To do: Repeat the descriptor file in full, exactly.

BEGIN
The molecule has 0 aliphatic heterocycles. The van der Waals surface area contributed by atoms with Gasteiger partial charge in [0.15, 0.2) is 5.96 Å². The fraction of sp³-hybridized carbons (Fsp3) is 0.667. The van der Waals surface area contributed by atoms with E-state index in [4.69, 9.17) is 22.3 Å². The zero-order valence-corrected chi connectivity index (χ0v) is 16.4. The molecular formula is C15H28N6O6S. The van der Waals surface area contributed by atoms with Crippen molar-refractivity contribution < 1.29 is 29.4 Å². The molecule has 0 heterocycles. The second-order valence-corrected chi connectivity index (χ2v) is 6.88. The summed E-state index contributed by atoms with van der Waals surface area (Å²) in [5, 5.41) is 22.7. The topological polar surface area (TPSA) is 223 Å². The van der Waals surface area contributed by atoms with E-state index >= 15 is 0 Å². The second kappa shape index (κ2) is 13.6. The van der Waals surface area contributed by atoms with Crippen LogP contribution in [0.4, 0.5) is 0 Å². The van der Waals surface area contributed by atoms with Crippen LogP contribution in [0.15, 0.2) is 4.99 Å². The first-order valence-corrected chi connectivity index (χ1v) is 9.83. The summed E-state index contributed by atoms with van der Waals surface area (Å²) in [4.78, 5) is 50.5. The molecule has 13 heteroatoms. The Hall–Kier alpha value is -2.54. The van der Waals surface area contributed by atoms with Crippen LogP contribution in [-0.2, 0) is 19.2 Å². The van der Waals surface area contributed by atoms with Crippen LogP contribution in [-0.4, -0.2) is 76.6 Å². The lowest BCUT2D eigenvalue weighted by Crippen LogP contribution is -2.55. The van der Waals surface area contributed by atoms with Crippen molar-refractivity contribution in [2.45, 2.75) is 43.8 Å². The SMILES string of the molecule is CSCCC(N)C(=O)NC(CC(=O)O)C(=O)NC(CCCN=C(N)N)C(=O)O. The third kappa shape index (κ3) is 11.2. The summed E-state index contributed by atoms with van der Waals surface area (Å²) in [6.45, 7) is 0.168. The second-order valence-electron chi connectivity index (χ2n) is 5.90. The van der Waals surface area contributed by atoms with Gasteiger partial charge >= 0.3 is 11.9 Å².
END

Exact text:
The molecule has 0 aliphatic heterocycles. The van der Waals surface area contributed by atoms with Gasteiger partial charge in [0.15, 0.2) is 5.96 Å². The fraction of sp³-hybridized carbons (Fsp3) is 0.667. The van der Waals surface area contributed by atoms with E-state index in [4.69, 9.17) is 22.3 Å². The zero-order valence-corrected chi connectivity index (χ0v) is 16.4. The molecular formula is C15H28N6O6S. The van der Waals surface area contributed by atoms with Crippen molar-refractivity contribution < 1.29 is 29.4 Å². The molecule has 0 heterocycles. The second-order valence-corrected chi connectivity index (χ2v) is 6.88. The summed E-state index contributed by atoms with van der Waals surface area (Å²) in [5, 5.41) is 22.7. The topological polar surface area (TPSA) is 223 Å². The van der Waals surface area contributed by atoms with E-state index >= 15 is 0 Å². The second kappa shape index (κ2) is 13.6. The van der Waals surface area contributed by atoms with Crippen LogP contribution in [0.4, 0.5) is 0 Å². The van der Waals surface area contributed by atoms with Crippen LogP contribution in [0.15, 0.2) is 4.99 Å². The first-order valence-corrected chi connectivity index (χ1v) is 9.83. The summed E-state index contributed by atoms with van der Waals surface area (Å²) in [4.78, 5) is 50.5. The molecule has 13 heteroatoms. The Hall–Kier alpha value is -2.54. The van der Waals surface area contributed by atoms with Crippen LogP contribution in [-0.2, 0) is 19.2 Å². The van der Waals surface area contributed by atoms with Crippen LogP contribution in [-0.4, -0.2) is 76.6 Å². The lowest BCUT2D eigenvalue weighted by Crippen LogP contribution is -2.55. The van der Waals surface area contributed by atoms with Crippen molar-refractivity contribution in [2.45, 2.75) is 43.8 Å². The SMILES string of the molecule is CSCCC(N)C(=O)NC(CC(=O)O)C(=O)NC(CCCN=C(N)N)C(=O)O. The third kappa shape index (κ3) is 11.2. The summed E-state index contributed by atoms with van der Waals surface area (Å²) in [6.45, 7) is 0.168. The second-order valence-electron chi connectivity index (χ2n) is 5.90. The van der Waals surface area contributed by atoms with Gasteiger partial charge >= 0.3 is 11.9 Å².